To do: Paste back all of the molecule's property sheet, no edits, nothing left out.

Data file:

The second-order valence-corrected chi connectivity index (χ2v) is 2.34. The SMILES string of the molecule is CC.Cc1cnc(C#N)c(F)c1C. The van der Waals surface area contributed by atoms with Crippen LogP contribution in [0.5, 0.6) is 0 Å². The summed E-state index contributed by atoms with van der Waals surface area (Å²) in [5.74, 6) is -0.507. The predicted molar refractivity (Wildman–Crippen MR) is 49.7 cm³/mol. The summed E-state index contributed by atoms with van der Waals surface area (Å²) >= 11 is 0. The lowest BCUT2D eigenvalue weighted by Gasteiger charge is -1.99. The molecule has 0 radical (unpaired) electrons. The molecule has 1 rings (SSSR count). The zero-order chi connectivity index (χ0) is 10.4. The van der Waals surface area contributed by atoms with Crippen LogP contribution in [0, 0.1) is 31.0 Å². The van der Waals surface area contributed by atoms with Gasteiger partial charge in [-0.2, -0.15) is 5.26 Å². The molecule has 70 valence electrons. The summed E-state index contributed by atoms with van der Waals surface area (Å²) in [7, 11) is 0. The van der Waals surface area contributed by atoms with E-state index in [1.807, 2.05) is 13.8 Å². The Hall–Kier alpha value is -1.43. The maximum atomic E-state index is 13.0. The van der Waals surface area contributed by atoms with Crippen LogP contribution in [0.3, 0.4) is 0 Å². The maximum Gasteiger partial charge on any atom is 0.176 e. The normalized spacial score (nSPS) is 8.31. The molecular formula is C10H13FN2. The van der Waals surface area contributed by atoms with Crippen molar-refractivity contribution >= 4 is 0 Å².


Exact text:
The second-order valence-corrected chi connectivity index (χ2v) is 2.34. The SMILES string of the molecule is CC.Cc1cnc(C#N)c(F)c1C. The van der Waals surface area contributed by atoms with Crippen LogP contribution in [0.5, 0.6) is 0 Å². The summed E-state index contributed by atoms with van der Waals surface area (Å²) in [5.74, 6) is -0.507. The predicted molar refractivity (Wildman–Crippen MR) is 49.7 cm³/mol. The summed E-state index contributed by atoms with van der Waals surface area (Å²) >= 11 is 0. The lowest BCUT2D eigenvalue weighted by Gasteiger charge is -1.99. The molecule has 0 radical (unpaired) electrons. The molecule has 1 rings (SSSR count). The zero-order chi connectivity index (χ0) is 10.4. The van der Waals surface area contributed by atoms with Crippen LogP contribution in [0, 0.1) is 31.0 Å². The van der Waals surface area contributed by atoms with Gasteiger partial charge in [-0.2, -0.15) is 5.26 Å². The molecule has 70 valence electrons. The summed E-state index contributed by atoms with van der Waals surface area (Å²) in [7, 11) is 0. The van der Waals surface area contributed by atoms with E-state index in [1.807, 2.05) is 13.8 Å². The Hall–Kier alpha value is -1.43. The maximum atomic E-state index is 13.0. The van der Waals surface area contributed by atoms with Crippen LogP contribution in [0.3, 0.4) is 0 Å². The maximum Gasteiger partial charge on any atom is 0.176 e. The normalized spacial score (nSPS) is 8.31. The molecular formula is C10H13FN2. The van der Waals surface area contributed by atoms with Crippen molar-refractivity contribution >= 4 is 0 Å².